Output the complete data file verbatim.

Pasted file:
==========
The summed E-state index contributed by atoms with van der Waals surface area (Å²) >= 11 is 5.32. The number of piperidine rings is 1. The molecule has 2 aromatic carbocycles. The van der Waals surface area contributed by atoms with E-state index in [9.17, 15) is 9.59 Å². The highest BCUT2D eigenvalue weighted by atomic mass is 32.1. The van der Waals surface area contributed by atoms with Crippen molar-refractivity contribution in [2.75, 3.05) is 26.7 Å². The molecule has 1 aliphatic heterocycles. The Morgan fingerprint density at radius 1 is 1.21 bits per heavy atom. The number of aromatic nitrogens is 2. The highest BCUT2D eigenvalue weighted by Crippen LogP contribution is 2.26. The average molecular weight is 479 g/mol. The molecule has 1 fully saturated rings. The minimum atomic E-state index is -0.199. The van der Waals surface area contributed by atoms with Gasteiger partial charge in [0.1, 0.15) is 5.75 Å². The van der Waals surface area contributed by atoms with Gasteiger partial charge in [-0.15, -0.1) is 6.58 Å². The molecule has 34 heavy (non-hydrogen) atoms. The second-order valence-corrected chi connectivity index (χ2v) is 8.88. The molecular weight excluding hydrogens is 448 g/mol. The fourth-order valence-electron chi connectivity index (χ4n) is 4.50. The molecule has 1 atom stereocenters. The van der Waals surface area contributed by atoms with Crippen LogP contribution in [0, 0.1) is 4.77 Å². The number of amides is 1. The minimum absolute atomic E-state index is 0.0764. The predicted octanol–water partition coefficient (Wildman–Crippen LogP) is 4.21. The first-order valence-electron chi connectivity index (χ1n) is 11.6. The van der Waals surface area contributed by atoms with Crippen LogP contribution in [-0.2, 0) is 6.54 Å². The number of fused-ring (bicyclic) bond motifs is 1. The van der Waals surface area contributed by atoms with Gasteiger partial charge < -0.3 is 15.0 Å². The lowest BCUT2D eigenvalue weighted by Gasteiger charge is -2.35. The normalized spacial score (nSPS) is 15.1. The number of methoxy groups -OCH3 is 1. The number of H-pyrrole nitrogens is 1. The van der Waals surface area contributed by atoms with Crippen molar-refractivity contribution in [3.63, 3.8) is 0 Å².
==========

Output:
The summed E-state index contributed by atoms with van der Waals surface area (Å²) >= 11 is 5.32. The number of piperidine rings is 1. The molecule has 2 aromatic carbocycles. The van der Waals surface area contributed by atoms with E-state index in [9.17, 15) is 9.59 Å². The highest BCUT2D eigenvalue weighted by atomic mass is 32.1. The van der Waals surface area contributed by atoms with Crippen molar-refractivity contribution in [2.75, 3.05) is 26.7 Å². The molecule has 1 aliphatic heterocycles. The Morgan fingerprint density at radius 1 is 1.21 bits per heavy atom. The number of aromatic nitrogens is 2. The highest BCUT2D eigenvalue weighted by Crippen LogP contribution is 2.26. The average molecular weight is 479 g/mol. The molecule has 1 fully saturated rings. The minimum atomic E-state index is -0.199. The van der Waals surface area contributed by atoms with Gasteiger partial charge in [0.1, 0.15) is 5.75 Å². The van der Waals surface area contributed by atoms with Gasteiger partial charge in [-0.15, -0.1) is 6.58 Å². The molecule has 34 heavy (non-hydrogen) atoms. The second-order valence-corrected chi connectivity index (χ2v) is 8.88. The molecular weight excluding hydrogens is 448 g/mol. The fourth-order valence-electron chi connectivity index (χ4n) is 4.50. The molecule has 1 atom stereocenters. The van der Waals surface area contributed by atoms with Crippen LogP contribution in [0, 0.1) is 4.77 Å². The number of amides is 1. The minimum absolute atomic E-state index is 0.0764. The predicted octanol–water partition coefficient (Wildman–Crippen LogP) is 4.21. The first-order valence-electron chi connectivity index (χ1n) is 11.6. The van der Waals surface area contributed by atoms with Crippen LogP contribution in [-0.2, 0) is 6.54 Å². The number of fused-ring (bicyclic) bond motifs is 1. The van der Waals surface area contributed by atoms with Gasteiger partial charge < -0.3 is 15.0 Å². The lowest BCUT2D eigenvalue weighted by Gasteiger charge is -2.35. The normalized spacial score (nSPS) is 15.1. The number of methoxy groups -OCH3 is 1. The number of H-pyrrole nitrogens is 1. The van der Waals surface area contributed by atoms with Crippen molar-refractivity contribution in [3.63, 3.8) is 0 Å².